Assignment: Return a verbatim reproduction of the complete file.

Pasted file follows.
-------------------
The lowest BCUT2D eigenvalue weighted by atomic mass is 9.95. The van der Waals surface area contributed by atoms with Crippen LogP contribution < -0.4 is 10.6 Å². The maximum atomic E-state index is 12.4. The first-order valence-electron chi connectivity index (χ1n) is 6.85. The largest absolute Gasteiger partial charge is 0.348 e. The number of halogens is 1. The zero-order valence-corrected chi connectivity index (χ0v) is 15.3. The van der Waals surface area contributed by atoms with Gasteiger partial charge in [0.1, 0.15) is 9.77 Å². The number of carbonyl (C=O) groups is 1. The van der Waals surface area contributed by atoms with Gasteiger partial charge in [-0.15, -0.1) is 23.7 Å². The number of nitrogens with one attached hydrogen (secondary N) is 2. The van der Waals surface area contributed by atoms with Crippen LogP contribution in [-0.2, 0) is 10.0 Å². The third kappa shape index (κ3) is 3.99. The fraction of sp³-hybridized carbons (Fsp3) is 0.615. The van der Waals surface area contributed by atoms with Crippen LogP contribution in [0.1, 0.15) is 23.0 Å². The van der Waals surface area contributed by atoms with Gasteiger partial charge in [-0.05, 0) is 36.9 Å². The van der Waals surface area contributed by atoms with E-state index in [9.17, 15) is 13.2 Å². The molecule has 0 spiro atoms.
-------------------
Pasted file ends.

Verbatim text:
The lowest BCUT2D eigenvalue weighted by atomic mass is 9.95. The van der Waals surface area contributed by atoms with Crippen LogP contribution < -0.4 is 10.6 Å². The maximum atomic E-state index is 12.4. The first-order valence-electron chi connectivity index (χ1n) is 6.85. The largest absolute Gasteiger partial charge is 0.348 e. The number of halogens is 1. The zero-order valence-corrected chi connectivity index (χ0v) is 15.3. The van der Waals surface area contributed by atoms with Gasteiger partial charge in [0.1, 0.15) is 9.77 Å². The number of carbonyl (C=O) groups is 1. The van der Waals surface area contributed by atoms with Gasteiger partial charge in [-0.15, -0.1) is 23.7 Å². The number of nitrogens with one attached hydrogen (secondary N) is 2. The van der Waals surface area contributed by atoms with Crippen LogP contribution in [-0.2, 0) is 10.0 Å². The third kappa shape index (κ3) is 3.99. The fraction of sp³-hybridized carbons (Fsp3) is 0.615. The van der Waals surface area contributed by atoms with Crippen LogP contribution in [0.1, 0.15) is 23.0 Å². The van der Waals surface area contributed by atoms with Gasteiger partial charge in [-0.05, 0) is 36.9 Å². The van der Waals surface area contributed by atoms with E-state index in [9.17, 15) is 13.2 Å². The molecule has 0 spiro atoms.